| 7 May 2011
Early humans assembled weapons in China 700,000 years ago
At a time when China's climate was chillier than it is today, a group of Homo erectus with heavy brow ridges, large robust teeth and a brain size approaching our own lived in a cave system in Zhoukoudian China. Last year a team of scientists used aluminum/beryllium dating to show that this Peking Man was about 700,000 years old.
"There is evidence that Homo erectus had physically adapted to the cold, but they probably also had to be doing something in terms of behaviour to handle the glacial period in northern China," said Professor Susan Antón, of New York University. A team of scientists led by Dr. Chen Shen, of the Royal Ontario Museum in Toronto Canada, have been re-examining the tools that Peking Man used.
"The new study suggests that Peking Man lithic technology was not simple as previously thought," writes Dr. Shen in the abstract of a paper presented at a recent Society for American Archaeology conference. "The micro-wear evidence indicates many typed tools were made for specific tasks related to processing animal substances."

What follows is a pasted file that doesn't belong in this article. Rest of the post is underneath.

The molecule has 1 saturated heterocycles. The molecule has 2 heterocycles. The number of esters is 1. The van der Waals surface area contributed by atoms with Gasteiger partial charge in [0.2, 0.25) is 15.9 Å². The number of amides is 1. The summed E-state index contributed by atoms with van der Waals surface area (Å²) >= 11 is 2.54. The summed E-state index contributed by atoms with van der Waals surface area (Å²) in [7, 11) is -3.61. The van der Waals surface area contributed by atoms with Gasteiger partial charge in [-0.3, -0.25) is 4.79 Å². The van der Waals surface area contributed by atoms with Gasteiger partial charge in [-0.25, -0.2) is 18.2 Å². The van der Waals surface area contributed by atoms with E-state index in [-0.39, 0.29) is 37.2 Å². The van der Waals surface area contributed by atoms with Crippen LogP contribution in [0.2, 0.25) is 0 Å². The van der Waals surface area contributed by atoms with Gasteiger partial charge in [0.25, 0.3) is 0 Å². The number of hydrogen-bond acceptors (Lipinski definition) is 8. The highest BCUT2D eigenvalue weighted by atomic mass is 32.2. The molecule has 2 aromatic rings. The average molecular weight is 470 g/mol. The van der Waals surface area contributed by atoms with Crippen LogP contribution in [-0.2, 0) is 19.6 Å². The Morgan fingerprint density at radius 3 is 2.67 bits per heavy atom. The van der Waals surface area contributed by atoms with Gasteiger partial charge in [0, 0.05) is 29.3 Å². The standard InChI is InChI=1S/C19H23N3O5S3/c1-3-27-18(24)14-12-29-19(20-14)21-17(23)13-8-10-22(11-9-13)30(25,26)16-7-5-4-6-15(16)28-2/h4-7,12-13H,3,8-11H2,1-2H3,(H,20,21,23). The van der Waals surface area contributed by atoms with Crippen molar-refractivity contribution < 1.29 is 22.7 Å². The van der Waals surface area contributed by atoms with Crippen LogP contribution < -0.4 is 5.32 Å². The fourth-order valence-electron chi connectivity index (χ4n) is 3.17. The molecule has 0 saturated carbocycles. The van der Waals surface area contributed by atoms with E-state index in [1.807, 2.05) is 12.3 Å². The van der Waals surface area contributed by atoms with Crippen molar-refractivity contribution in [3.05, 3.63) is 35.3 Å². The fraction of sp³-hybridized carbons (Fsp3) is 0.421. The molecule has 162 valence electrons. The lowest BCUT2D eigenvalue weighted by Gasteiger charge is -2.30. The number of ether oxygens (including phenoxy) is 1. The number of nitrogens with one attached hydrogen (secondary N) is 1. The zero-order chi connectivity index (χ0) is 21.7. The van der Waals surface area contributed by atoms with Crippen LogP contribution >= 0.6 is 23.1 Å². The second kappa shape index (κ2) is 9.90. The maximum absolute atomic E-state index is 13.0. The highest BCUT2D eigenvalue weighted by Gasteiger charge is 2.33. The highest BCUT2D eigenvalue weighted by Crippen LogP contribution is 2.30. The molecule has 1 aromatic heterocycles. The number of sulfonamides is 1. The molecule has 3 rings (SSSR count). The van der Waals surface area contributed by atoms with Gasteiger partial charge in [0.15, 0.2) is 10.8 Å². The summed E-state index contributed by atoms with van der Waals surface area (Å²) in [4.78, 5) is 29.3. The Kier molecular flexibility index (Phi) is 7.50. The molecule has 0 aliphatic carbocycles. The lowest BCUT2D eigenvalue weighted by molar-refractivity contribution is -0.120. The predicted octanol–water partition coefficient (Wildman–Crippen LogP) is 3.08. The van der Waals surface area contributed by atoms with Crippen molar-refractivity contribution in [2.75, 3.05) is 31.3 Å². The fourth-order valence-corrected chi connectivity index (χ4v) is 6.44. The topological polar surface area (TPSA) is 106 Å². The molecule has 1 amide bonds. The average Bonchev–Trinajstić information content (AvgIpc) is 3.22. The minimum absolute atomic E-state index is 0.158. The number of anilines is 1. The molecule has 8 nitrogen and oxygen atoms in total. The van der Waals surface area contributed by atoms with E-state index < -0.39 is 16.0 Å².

Peking Man didn't just know how to butcher animals, he also knew the best way to hunt them - with the business end of a stone pointed spear. "Importantly, most pointed tools were probably hafted, and this provides arguably the earliest evidence for composition tools in the Chinese Middle Pleistocene," writes Shen. How exactly did they haft these weapons? Did Peking Man use sinew or some sort of sticky liquid?
In an email Dr. Shen said that he is in China now, continuing his research. He and his team are in the process of publishing their findings and cannot give media interviews until that is complete. Until then we are left with enticing possibilities - perhaps Homo erectus adapted to a cold climate in much the same way Homo sapiens did - by crafting spears to hunt animals and tools capable of efficiently butchering them.
Edited from Unreported Heritage News (27 April 2011)
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